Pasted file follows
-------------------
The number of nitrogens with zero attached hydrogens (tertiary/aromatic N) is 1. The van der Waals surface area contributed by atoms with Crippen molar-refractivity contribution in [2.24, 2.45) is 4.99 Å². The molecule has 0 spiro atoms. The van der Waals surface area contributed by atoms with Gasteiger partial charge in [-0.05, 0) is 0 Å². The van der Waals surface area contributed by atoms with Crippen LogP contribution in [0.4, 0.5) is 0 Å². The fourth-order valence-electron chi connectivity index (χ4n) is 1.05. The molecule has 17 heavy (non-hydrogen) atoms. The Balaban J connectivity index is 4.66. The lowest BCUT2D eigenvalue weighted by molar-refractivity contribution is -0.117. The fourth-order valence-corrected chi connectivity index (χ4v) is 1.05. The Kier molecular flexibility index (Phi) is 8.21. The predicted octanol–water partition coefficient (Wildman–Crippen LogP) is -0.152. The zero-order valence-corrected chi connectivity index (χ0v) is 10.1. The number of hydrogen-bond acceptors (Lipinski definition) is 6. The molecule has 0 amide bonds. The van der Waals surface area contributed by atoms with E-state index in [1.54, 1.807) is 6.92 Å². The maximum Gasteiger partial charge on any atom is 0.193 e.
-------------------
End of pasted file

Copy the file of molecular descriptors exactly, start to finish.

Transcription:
The number of nitrogens with zero attached hydrogens (tertiary/aromatic N) is 1. The van der Waals surface area contributed by atoms with Crippen molar-refractivity contribution in [2.24, 2.45) is 4.99 Å². The molecule has 0 spiro atoms. The van der Waals surface area contributed by atoms with Gasteiger partial charge in [-0.05, 0) is 0 Å². The van der Waals surface area contributed by atoms with Crippen LogP contribution in [0.4, 0.5) is 0 Å². The fourth-order valence-electron chi connectivity index (χ4n) is 1.05. The molecule has 17 heavy (non-hydrogen) atoms. The Balaban J connectivity index is 4.66. The lowest BCUT2D eigenvalue weighted by molar-refractivity contribution is -0.117. The fourth-order valence-corrected chi connectivity index (χ4v) is 1.05. The Kier molecular flexibility index (Phi) is 8.21. The predicted octanol–water partition coefficient (Wildman–Crippen LogP) is -0.152. The zero-order valence-corrected chi connectivity index (χ0v) is 10.1. The number of hydrogen-bond acceptors (Lipinski definition) is 6. The molecule has 0 amide bonds. The van der Waals surface area contributed by atoms with E-state index in [1.54, 1.807) is 6.92 Å². The maximum Gasteiger partial charge on any atom is 0.193 e.